Sunday 13 January 2013

Unnatural birth (Galatians 4:21-5:1)


“Unnatural” is the name we are calling this series on Galatians 4 to 6 as a way of describing the Christian life. Being a Christian is strange. Now by that, I don’t just mean that it is supernatural though Paul does say that in verse 29 - Christians are born “by the power of the Spirit”. Christians are born again through the work of the Holy Spirit, also known as regeneration, and this is supernatural. It is a work of God.

But the reason why I am calling the Christian life “unnatural” instead of “supernatural” is because Paul isn’t just talking about that turning point when we first became Christians. It’s not just conversion he is talking about. He is describing growth and maturity in Christ - the everyday experiences we have as believers - and he is describing how continuing to trust and depend on Jesus puts us at odds with our natural tendencies; puts us at war with our natural selves.

It is natural, having trusted in Jesus for our salvation some time ago, to live trusting in our own strength in the day-to-day challenges of life, school, work and family. Even though we know that God is sovereign and holy and loving, the more natural way to get things done is to act as if everything depended upon our initiative and effort.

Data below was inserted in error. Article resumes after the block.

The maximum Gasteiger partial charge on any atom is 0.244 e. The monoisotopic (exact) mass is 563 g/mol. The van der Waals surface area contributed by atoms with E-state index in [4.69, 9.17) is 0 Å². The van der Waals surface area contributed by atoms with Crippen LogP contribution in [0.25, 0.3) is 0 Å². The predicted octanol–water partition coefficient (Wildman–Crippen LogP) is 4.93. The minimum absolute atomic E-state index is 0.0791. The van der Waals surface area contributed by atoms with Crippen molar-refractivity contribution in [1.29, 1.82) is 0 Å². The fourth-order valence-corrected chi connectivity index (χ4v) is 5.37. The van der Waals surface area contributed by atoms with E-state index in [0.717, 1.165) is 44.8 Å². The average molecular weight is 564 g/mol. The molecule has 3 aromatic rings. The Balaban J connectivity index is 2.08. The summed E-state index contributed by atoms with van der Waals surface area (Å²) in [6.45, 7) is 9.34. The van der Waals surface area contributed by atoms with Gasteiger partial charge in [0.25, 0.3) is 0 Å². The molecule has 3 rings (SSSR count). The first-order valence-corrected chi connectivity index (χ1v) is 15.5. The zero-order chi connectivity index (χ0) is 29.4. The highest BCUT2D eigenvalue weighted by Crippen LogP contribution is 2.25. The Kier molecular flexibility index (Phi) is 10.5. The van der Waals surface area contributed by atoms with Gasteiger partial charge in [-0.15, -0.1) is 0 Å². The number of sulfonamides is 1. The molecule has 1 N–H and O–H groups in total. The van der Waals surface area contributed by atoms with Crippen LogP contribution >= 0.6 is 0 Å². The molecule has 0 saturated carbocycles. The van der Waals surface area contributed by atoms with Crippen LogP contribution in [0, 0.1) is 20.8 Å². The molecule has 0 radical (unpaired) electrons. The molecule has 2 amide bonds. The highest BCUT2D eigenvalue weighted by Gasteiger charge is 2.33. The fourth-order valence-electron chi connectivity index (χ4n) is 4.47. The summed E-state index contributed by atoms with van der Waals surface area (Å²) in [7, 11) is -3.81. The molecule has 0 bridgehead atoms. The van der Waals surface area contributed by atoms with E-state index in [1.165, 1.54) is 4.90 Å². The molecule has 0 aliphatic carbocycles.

Paul says that it is this natural tendency to rely on ourselves, even though we know we should trust in God and his grace alone, that lies behind the problem of religion. The reason why Christians need to be extra careful about religion is because there is a part of of us that thinks that maybe it isn’t enough to trust in Jesus alone. There is a part of us that thinks that God wants us to be religious and that maybe God wants us to pay him back for all he has done for us in Jesus.

Paul wrote this this letter because of this problem. Religious teachers had come to the church in Galatia, a church which Paul planted years ago, and in his absence were telling the Christians that while it was well and good to confess our sins to Jesus and be forgiven, they had to do something else; they had to be religious Jews. After all, Jesus was a Jew, the people of God were Jews, all of Jesus’ first disciples were Jews. To be a Jew meant you had to follow the Old Testament rules on what you could and could not eat, it meant observing the Sabbath and celebrating the Jewish festivals, and for the guys, it meant getting circumcised!

You might think, “That kind of religious fanaticism won’t work today,” but you need to realise that what these religious teachers were speaking to was that voice at the back of our heads which says, “I knew it! I knew it was too good to be true!” What they were appealing to was that sense of debt and insecurity that says, “I owe God for his blessing to me and I need to pay him back,” and what the religious teachers did was open up to the passages in the Old Testament which said, “This is how you do it.” For them, the Old Testament Law was like a giant bill which said, “This is how much you need pay up!”